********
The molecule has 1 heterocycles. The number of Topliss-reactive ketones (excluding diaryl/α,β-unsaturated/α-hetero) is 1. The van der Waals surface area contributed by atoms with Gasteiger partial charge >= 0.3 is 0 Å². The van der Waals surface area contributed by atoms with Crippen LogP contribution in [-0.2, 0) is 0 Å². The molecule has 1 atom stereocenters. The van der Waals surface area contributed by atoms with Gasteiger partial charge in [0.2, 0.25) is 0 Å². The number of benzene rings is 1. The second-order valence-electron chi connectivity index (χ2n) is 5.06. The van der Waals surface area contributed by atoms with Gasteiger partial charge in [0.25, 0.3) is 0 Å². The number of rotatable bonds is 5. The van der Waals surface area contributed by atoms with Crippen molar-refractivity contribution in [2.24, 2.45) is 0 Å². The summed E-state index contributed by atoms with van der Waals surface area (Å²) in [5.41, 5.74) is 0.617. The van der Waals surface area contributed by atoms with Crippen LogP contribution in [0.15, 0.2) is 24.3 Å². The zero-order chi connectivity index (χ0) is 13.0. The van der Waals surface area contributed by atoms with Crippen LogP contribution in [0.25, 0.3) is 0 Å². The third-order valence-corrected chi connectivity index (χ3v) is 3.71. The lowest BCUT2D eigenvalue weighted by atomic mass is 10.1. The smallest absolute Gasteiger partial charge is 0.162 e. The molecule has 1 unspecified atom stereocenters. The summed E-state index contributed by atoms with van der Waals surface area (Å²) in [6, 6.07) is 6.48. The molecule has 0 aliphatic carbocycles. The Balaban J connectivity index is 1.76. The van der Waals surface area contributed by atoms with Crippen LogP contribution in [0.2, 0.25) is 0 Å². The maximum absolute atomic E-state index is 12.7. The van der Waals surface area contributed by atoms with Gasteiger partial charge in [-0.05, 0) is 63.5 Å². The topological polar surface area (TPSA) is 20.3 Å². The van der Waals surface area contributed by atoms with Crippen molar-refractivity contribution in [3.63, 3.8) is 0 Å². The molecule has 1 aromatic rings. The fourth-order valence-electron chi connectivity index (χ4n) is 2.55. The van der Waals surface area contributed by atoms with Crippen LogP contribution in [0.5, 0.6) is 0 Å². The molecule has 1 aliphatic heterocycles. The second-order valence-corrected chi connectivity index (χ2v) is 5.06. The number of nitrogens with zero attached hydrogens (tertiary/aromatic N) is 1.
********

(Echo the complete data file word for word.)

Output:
The molecule has 1 heterocycles. The number of Topliss-reactive ketones (excluding diaryl/α,β-unsaturated/α-hetero) is 1. The van der Waals surface area contributed by atoms with Gasteiger partial charge >= 0.3 is 0 Å². The van der Waals surface area contributed by atoms with Crippen LogP contribution in [-0.2, 0) is 0 Å². The molecule has 1 atom stereocenters. The van der Waals surface area contributed by atoms with Gasteiger partial charge in [0.2, 0.25) is 0 Å². The number of benzene rings is 1. The second-order valence-electron chi connectivity index (χ2n) is 5.06. The van der Waals surface area contributed by atoms with Gasteiger partial charge in [0.25, 0.3) is 0 Å². The number of rotatable bonds is 5. The van der Waals surface area contributed by atoms with Crippen molar-refractivity contribution in [2.24, 2.45) is 0 Å². The summed E-state index contributed by atoms with van der Waals surface area (Å²) in [5.41, 5.74) is 0.617. The van der Waals surface area contributed by atoms with Crippen LogP contribution in [0.15, 0.2) is 24.3 Å². The zero-order chi connectivity index (χ0) is 13.0. The van der Waals surface area contributed by atoms with Crippen LogP contribution in [0.25, 0.3) is 0 Å². The third-order valence-corrected chi connectivity index (χ3v) is 3.71. The lowest BCUT2D eigenvalue weighted by atomic mass is 10.1. The smallest absolute Gasteiger partial charge is 0.162 e. The molecule has 1 unspecified atom stereocenters. The summed E-state index contributed by atoms with van der Waals surface area (Å²) in [6, 6.07) is 6.48. The molecule has 0 aliphatic carbocycles. The Balaban J connectivity index is 1.76. The van der Waals surface area contributed by atoms with Crippen LogP contribution in [0.2, 0.25) is 0 Å². The maximum absolute atomic E-state index is 12.7. The van der Waals surface area contributed by atoms with Gasteiger partial charge in [-0.05, 0) is 63.5 Å². The topological polar surface area (TPSA) is 20.3 Å². The van der Waals surface area contributed by atoms with Crippen molar-refractivity contribution in [3.63, 3.8) is 0 Å². The molecule has 1 aromatic rings. The fourth-order valence-electron chi connectivity index (χ4n) is 2.55. The van der Waals surface area contributed by atoms with Crippen LogP contribution in [0.5, 0.6) is 0 Å². The molecule has 1 aliphatic heterocycles. The second-order valence-corrected chi connectivity index (χ2v) is 5.06. The number of nitrogens with zero attached hydrogens (tertiary/aromatic N) is 1.